Making Room for Spirit in Worship
Worship that’s overly predictable can also feel stale. What’s more, UU religious professionals of color, in particular, have pointed out that an unchanging, linear order of service and allegiance to time limits are both constructs of whiteness. Using the same liturgy (whose greek roots mean “the work of the people”) week after week can feel stifling and even oppressive, regardless of worship leaders’ intentions.
How might we begin to crack open our rigid worship structures, and invite a participatory spirit that leaves more space for energy and Spirit to move? One way to create room for Spirit as well as model shared ministry involves inviting voices from the congregation to read, spontaneously,* segments from a reading such as opening words.
There are at least two ways to do this: one from the pews, the other from the pulpit.
From the Pews
In your order of service (or on a video screen), print a call to worship or responsive reading in 1- to 2-sentence segments.**
You might use an introduction that sounds like this:
Our opening words this morning will be read by those who feel moved, in this moment, to share their voices. Our call to worship appears in the order of service (or on the screen) in short phrases. I will read the first section. Then we’ll wait for new voice to read the next section, and a different voice to read the next. If there’s silence or overlapping voices, that’s fine; we trust that the voices that arise are those we need to hear.
Note: because the words appear in the order of service and/or on a screen, and because several voices might chime in to read the same line, this is one of the rare circumstances in worship in which speakers don’t need a microphone.
From the Pulpit
Print your text—again, a reading broken into, say, 2-sentence sections—in a very large font (at least 20), with large margins at the bottom of the page.
Your introduction might sound like this:
Our opening words this morning—which I have printed here, large enough for most to read—will be read by several of you: anyone who feels the Spirit drawing you into speech. As we sing our opening hymn, I invite several volunteer readers to either come forward to the pulpit or, if your body won’t allow you to come to the pulpit, to raise your hand so that we can bring you a microphone. Our opening words will begin when we have four readers.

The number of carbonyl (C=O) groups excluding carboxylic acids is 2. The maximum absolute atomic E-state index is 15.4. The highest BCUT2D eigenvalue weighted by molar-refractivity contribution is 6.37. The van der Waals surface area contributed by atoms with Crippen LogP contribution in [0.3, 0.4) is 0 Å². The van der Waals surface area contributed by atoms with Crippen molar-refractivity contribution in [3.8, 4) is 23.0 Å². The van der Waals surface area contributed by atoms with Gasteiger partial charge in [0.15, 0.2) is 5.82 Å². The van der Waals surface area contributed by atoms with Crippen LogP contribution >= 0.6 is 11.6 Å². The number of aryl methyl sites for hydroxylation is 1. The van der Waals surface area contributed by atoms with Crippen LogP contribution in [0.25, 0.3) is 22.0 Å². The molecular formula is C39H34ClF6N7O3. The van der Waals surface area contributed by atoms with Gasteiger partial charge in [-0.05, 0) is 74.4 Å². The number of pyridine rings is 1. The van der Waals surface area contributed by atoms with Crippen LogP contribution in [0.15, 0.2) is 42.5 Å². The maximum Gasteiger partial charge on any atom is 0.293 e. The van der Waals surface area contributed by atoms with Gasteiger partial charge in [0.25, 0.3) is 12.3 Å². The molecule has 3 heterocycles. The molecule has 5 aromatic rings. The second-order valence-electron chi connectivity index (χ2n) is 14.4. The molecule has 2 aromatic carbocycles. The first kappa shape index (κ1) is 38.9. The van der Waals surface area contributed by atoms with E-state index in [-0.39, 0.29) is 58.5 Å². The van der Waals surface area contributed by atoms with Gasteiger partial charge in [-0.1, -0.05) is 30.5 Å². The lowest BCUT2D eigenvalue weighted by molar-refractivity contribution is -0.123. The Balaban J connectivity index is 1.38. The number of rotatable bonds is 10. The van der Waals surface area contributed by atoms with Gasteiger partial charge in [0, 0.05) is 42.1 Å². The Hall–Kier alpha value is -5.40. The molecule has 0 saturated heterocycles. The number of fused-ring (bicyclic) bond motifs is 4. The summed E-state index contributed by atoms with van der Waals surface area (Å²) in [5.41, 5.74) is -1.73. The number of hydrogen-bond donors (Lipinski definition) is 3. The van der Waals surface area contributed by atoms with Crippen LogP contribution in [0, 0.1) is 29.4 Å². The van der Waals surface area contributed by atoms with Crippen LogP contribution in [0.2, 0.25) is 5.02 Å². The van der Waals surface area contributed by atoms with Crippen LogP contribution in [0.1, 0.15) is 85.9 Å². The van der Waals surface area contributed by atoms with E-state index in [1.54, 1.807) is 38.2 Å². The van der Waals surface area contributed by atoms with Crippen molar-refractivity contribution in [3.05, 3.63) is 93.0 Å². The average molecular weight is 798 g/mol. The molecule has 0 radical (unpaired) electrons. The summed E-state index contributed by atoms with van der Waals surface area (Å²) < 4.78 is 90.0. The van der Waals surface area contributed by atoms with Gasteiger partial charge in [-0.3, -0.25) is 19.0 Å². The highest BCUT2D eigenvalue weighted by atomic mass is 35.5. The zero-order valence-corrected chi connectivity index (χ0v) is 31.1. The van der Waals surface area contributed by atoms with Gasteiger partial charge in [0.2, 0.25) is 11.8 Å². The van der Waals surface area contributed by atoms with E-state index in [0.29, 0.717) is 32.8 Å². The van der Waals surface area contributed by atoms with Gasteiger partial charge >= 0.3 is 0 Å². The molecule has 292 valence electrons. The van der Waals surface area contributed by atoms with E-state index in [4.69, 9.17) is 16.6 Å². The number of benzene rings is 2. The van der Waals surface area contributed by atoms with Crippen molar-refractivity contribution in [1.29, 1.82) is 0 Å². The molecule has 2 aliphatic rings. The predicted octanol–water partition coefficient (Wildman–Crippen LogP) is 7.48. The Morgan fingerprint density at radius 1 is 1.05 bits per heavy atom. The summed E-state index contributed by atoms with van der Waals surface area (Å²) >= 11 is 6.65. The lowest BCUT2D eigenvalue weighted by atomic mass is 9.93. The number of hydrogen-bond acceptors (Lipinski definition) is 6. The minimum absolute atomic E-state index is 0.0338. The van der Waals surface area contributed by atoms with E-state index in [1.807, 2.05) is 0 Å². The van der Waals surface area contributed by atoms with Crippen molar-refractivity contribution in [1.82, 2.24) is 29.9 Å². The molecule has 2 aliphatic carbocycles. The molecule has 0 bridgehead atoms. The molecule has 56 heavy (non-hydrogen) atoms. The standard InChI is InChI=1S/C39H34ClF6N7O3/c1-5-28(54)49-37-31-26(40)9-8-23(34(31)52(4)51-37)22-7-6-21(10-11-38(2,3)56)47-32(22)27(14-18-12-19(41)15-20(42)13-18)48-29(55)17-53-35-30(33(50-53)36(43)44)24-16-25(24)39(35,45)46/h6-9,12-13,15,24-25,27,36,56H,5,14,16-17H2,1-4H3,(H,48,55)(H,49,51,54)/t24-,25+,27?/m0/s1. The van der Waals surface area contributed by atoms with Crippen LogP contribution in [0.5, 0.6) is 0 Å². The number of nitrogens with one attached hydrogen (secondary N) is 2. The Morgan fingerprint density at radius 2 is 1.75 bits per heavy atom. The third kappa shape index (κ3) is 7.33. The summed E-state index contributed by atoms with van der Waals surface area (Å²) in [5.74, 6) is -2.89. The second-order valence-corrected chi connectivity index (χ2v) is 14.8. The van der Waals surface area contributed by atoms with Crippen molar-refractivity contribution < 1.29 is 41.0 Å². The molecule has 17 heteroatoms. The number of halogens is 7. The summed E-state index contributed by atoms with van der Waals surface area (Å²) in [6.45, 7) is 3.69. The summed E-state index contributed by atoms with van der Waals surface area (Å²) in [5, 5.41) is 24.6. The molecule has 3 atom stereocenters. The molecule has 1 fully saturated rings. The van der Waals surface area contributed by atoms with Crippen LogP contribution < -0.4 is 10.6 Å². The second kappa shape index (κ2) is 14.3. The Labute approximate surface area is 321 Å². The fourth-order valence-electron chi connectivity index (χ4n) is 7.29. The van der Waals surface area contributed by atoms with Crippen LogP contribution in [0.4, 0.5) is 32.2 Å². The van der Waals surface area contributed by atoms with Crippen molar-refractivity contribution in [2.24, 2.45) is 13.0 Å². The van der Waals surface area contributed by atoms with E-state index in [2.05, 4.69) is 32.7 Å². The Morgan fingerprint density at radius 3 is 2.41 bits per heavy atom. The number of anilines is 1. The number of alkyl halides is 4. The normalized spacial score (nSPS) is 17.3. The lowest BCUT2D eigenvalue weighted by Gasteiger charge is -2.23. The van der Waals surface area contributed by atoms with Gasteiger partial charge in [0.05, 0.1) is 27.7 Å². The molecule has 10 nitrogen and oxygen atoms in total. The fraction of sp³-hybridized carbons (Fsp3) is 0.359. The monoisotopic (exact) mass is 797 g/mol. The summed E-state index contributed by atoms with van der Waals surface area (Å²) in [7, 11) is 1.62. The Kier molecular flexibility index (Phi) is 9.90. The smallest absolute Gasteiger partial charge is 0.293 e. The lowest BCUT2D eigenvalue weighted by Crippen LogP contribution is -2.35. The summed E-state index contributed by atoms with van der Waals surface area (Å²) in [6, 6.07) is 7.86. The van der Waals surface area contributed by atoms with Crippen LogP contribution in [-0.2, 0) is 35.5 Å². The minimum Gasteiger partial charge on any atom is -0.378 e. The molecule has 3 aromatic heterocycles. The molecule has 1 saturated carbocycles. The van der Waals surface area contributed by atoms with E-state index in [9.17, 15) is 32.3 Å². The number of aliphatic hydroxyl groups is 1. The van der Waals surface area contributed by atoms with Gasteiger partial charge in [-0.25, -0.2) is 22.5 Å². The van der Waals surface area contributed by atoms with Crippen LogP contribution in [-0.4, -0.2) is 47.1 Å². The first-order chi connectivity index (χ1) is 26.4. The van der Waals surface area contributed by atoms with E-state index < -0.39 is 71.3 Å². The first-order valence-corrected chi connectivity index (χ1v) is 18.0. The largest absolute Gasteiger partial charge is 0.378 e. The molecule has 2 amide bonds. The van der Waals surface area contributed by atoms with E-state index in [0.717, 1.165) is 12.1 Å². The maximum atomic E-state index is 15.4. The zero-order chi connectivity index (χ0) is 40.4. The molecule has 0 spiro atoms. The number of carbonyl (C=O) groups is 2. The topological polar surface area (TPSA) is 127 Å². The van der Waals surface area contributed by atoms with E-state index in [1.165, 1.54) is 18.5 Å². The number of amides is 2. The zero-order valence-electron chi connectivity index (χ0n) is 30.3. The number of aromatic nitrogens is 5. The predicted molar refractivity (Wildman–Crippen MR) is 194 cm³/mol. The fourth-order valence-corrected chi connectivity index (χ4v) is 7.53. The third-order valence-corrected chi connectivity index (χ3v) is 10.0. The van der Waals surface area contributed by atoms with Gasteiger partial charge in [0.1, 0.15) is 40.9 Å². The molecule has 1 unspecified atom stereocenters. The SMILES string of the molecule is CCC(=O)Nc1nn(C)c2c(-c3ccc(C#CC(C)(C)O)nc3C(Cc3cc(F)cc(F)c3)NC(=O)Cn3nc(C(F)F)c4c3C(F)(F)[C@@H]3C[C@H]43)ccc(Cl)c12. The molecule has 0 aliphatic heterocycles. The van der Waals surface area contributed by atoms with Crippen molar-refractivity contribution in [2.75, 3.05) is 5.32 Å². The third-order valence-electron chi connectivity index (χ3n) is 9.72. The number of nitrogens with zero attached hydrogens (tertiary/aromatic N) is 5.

During the hymn, make sure to see whether people need a worship associate (i.e., someone other than you, who will remain on the chancel as a liturgical anchor) to bring them a microphone. Those who come forward should use the pulpit microphone.
From the Pulpit, Variation 2
If there are children of reading age in your worship services who enjoy participating in active ways—such as lighting the chalice—you can model the multigenerational nature of shared ministry by inviting several children to come forward (or to remain where they are for a microphone to be brought to them by a worship associate).
Your introduction might sound like this:
Our congregation includes people of all ages, In worship, we joyfully make room for children and youth not only to be present, but also to take part in our shared ministry. If there are any children who like to read and want to help lead our opening words, please help me. Either come forward or, if you can’t come forward, raise your hand so that [Worship Associate] can bring you the microphone to include you.
This, of course, requires that your reading be simple enough for the children reading it. You might begin the reading, and then alternate sections as each child reads (providing a friendly assist if a child struggles with a word).
The first time you try any of these, you might be met with shy silence (and no one would blame you for planting a reader ahead of time). As with anything new, these practices won’t feel natural and “normal” until you’ve done this several times—or more!
The more anxiously you can hold the space, and the more often you do this, the more the congregation will observe that the waiting-for-speakers interval—if there is one—can feel relaxed and trusting rather than something to feel anxious about.
*Spontaneous invitations to participate don't entail coercion or pressure—even mild coercion that takes the form of a worship leader’s inquisitive, sustained eye contact with an individual in the pews.
**Example: this variation of "For Five Thousand Years, Or More" by Rev. Matthew Johnson contains eight sections, and could be read by three to five people:
My predecessors, and yours, gathered together to make sense of their lives and their place in the cosmos.
Every group of people has gathered to do this. And so do we.
We gather this morning to make sense of ourselves and this universe in which we live, as best we are able.
As we gather, we invoke the power and wonder of life itself—that power, which is always with us, but which we sometimes forget about.
We forget that we are stardust. We forget that we are capable of miracles, first among them, that we can love.
We forget these things, so we invoke the power of existence to remember.
For countless generations we have done this. In many tongues, in many ways, we have done this.
We continue that tradition today. Let us worship together.